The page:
In the beginning, the God of shalom, perfect in wholeness, blessing, and completeness among His three persons, creates all things in six days, all very good. Creation resembles its Creator, and He invites it to share in His peace—particularly man, whom He makes in His image. He gives Adam a helpmate to complete him, a garden with every good thing to eat, and a purpose to multiply and take dominion of creation so that he might be whole. It is a state of shalom, and you can almost hear the jubilant greetings of “peace be with you” as the Lord descends from His cosmic throne to walk in peace with Adam and Eve through the garden.

Unexpectedly, a frightening scene transpires one day: God’s arrival in the garden for fellowship goes ungreeted. Shalom has been broken through man’s transgression. Adam now fears nakedness as incompleteness; he accuses his wife of harming him rather than making him whole; and he finds the fruit a curse rather than a blessing. Adam and Eve flee and hide, trembling at the expectation of judgment rather than peace (Gen. 3:8–11).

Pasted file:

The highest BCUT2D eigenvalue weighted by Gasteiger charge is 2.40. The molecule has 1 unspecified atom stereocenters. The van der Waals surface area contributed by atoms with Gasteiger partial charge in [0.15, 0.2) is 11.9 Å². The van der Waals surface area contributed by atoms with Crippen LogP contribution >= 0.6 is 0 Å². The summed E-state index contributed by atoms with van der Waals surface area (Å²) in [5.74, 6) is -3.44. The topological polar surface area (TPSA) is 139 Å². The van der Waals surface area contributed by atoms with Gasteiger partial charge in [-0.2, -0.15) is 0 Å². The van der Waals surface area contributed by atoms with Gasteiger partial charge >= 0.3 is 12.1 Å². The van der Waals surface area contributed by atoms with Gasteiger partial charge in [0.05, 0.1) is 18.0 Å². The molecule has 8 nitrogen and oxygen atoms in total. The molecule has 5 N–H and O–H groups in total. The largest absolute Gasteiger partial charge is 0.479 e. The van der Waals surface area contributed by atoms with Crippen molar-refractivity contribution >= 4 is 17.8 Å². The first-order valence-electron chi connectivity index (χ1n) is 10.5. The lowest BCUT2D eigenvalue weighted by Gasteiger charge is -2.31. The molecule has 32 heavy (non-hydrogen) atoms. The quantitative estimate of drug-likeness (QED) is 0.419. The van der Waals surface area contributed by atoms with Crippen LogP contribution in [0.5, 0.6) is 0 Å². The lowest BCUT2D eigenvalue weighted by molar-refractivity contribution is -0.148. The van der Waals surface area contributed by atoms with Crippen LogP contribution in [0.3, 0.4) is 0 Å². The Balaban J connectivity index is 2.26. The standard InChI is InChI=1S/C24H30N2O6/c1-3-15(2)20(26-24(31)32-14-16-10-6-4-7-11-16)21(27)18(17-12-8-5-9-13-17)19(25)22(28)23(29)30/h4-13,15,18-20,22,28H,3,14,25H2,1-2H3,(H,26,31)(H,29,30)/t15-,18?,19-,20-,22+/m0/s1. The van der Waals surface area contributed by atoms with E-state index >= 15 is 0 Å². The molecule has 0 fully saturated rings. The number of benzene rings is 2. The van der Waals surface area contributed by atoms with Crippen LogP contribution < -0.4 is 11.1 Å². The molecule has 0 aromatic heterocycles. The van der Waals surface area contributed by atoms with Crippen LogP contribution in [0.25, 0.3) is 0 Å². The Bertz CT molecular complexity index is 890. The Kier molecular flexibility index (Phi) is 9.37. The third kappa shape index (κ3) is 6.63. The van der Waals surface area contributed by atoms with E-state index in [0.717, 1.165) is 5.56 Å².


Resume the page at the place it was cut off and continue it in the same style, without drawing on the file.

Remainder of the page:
In the face of this misery, God speaks remarkable words of shalom to them. Little wonder that Paul describes the peace of God as passing all understanding (Phil. 4:7); in the midst of judgment against rebellion, God comforts His children with the promise of peace through One who would crush the head of the lying, murderous serpent (Gen. 3:14–15). Man’s sin has turned them away, their fallen condition corrupting harmony into hostility—vividly represented in the exile—but God is determined to bless them through this Seed of the woman and to restore to Himself a remnant—vividly represented by the sacrifice that produces garments to cover nakedness.